If you don’t understand big history, you’ll never understand small history. That idea hasn’t yet attained aphorism status, but maybe we can get it there. Last month, we featured a free, Bill Gates-funded short course on 13.8 billion years of “Big History”. Back in 2012, we featured well-known online educator (and now even better-known young adult novelist) John Green’s Crash Course on World History. Now these worlds, or rather these histories of the world, have collided in the form of Crash Course Big History, a web series “in which John Green, Hank Green, and Emily Graslie teach you about, well, everything.” In true fashion of the biggest possible history, the Crash Course crew begins at the beginning — the real beginning, the Big Bang, which the first fifteen-minute episode gets into above.
“Mr. Green! Mr. Green!” exclaims Green at himself, momentarily taking on his signature secondary pushy-student persona. “That’s not history, that’s science.” Returning to his cool-professor persona, Green lays it out for himself: “Academics often describe history as, like, all stuff that’s happened since we started writing things down, but they only start there because that’s where we have the best information. The advent of writing was a huge deal, obviously, but as a start date for history, it’s totally arbitrary. It’s just a line we drew in the sand and said, ‘Okay, history begins now!'” In order to push that line as far back as possible, history must fuse with science, allowing the study of the past to best incorporate and contextualize all it can about (and students of Green had to know he would quote Douglas Adams on this) “Life, the Universe, and Everything.”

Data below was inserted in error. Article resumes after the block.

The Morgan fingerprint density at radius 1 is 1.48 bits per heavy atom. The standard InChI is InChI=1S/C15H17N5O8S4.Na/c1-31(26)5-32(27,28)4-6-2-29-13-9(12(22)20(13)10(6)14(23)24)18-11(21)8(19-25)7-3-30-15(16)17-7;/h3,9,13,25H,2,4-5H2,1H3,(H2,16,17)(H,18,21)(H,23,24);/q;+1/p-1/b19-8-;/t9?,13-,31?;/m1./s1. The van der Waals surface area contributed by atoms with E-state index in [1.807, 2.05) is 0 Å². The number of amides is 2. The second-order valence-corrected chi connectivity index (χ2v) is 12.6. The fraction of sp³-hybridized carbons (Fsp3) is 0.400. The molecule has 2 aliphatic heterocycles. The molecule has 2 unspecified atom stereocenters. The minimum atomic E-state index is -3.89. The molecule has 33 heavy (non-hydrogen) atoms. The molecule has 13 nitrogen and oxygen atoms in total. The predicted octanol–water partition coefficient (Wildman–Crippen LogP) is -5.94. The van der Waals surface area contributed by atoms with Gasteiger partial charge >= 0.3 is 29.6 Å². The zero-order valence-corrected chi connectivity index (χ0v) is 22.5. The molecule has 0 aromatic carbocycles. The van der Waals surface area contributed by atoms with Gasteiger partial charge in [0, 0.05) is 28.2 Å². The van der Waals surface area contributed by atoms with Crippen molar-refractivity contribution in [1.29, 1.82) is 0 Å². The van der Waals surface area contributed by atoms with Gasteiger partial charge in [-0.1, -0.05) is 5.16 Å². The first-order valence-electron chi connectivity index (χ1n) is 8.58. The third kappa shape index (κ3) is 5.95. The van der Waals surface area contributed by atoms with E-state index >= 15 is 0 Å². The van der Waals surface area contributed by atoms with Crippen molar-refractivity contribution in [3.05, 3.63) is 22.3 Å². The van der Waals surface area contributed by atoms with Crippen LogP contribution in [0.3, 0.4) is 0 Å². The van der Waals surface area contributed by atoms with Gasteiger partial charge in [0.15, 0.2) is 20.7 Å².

Seven episodes in and underway right now, Crash Course Big History has gone on to cover not just the universe, but the sun and the Earth, the emergence of life, the epic of evolution, and how that process produced humans. Having arrived at the appearance of Homo sapiens, Green and company cover, in the freshly released seventh episode, the process of “humanity conquering the Earth. Or at least moving from Africa into the rest of the Earth,” going on to reach “a critical mass of innovators” and develop “collective learning.” And amid the grand sweep of planetary movement, evolution, and mass migration, we continue to find new ways to collectively learn all the time — of which the Crash Courses represent only one particularly entertaining variety.
You can watch future Crash Course Big History videos by following this playlist on Youtube. It’s also worth mentioning that Bill Gates has helped fund these Crash Course videos, just as he has helped fund the larger Big History Project mentioned in our previous post.
Colin Marshall hosts and produces Notebook on Cities and Culture and writes essays on cities, language, Asia, and men’s style. He’s at work on a book about Los Angeles, A Los Angeles Primer. Follow him on Twitter at @colinmarshall or on Facebook.